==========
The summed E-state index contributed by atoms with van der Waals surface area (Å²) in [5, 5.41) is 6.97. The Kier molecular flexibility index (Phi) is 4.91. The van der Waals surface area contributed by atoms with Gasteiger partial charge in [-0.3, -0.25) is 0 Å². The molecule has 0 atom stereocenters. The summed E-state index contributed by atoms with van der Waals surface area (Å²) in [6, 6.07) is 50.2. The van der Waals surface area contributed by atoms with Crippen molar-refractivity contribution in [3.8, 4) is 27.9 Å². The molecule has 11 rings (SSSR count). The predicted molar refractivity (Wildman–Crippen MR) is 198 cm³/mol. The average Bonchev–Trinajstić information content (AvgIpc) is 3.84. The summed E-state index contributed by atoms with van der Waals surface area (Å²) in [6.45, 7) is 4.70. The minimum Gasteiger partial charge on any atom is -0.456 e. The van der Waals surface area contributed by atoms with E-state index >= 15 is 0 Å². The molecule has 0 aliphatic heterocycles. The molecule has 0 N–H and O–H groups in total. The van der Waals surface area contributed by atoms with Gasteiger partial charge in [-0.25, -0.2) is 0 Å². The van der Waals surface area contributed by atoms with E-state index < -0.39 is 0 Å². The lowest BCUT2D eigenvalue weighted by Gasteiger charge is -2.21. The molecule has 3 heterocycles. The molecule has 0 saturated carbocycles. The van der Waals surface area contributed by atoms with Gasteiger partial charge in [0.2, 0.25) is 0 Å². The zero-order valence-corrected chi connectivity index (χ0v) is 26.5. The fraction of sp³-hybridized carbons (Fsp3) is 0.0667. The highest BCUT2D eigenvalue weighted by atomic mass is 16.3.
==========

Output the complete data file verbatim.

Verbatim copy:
The summed E-state index contributed by atoms with van der Waals surface area (Å²) in [5, 5.41) is 6.97. The Kier molecular flexibility index (Phi) is 4.91. The van der Waals surface area contributed by atoms with Gasteiger partial charge in [-0.3, -0.25) is 0 Å². The molecule has 0 atom stereocenters. The summed E-state index contributed by atoms with van der Waals surface area (Å²) in [6, 6.07) is 50.2. The van der Waals surface area contributed by atoms with Crippen molar-refractivity contribution in [3.8, 4) is 27.9 Å². The molecule has 11 rings (SSSR count). The predicted molar refractivity (Wildman–Crippen MR) is 198 cm³/mol. The average Bonchev–Trinajstić information content (AvgIpc) is 3.84. The summed E-state index contributed by atoms with van der Waals surface area (Å²) in [6.45, 7) is 4.70. The minimum Gasteiger partial charge on any atom is -0.456 e. The van der Waals surface area contributed by atoms with E-state index >= 15 is 0 Å². The molecule has 0 aliphatic heterocycles. The molecule has 0 N–H and O–H groups in total. The van der Waals surface area contributed by atoms with Gasteiger partial charge in [-0.25, -0.2) is 0 Å². The van der Waals surface area contributed by atoms with E-state index < -0.39 is 0 Å². The lowest BCUT2D eigenvalue weighted by Gasteiger charge is -2.21. The molecule has 3 heterocycles. The molecule has 0 saturated carbocycles. The van der Waals surface area contributed by atoms with Gasteiger partial charge in [0.2, 0.25) is 0 Å². The zero-order valence-corrected chi connectivity index (χ0v) is 26.5. The fraction of sp³-hybridized carbons (Fsp3) is 0.0667. The highest BCUT2D eigenvalue weighted by atomic mass is 16.3.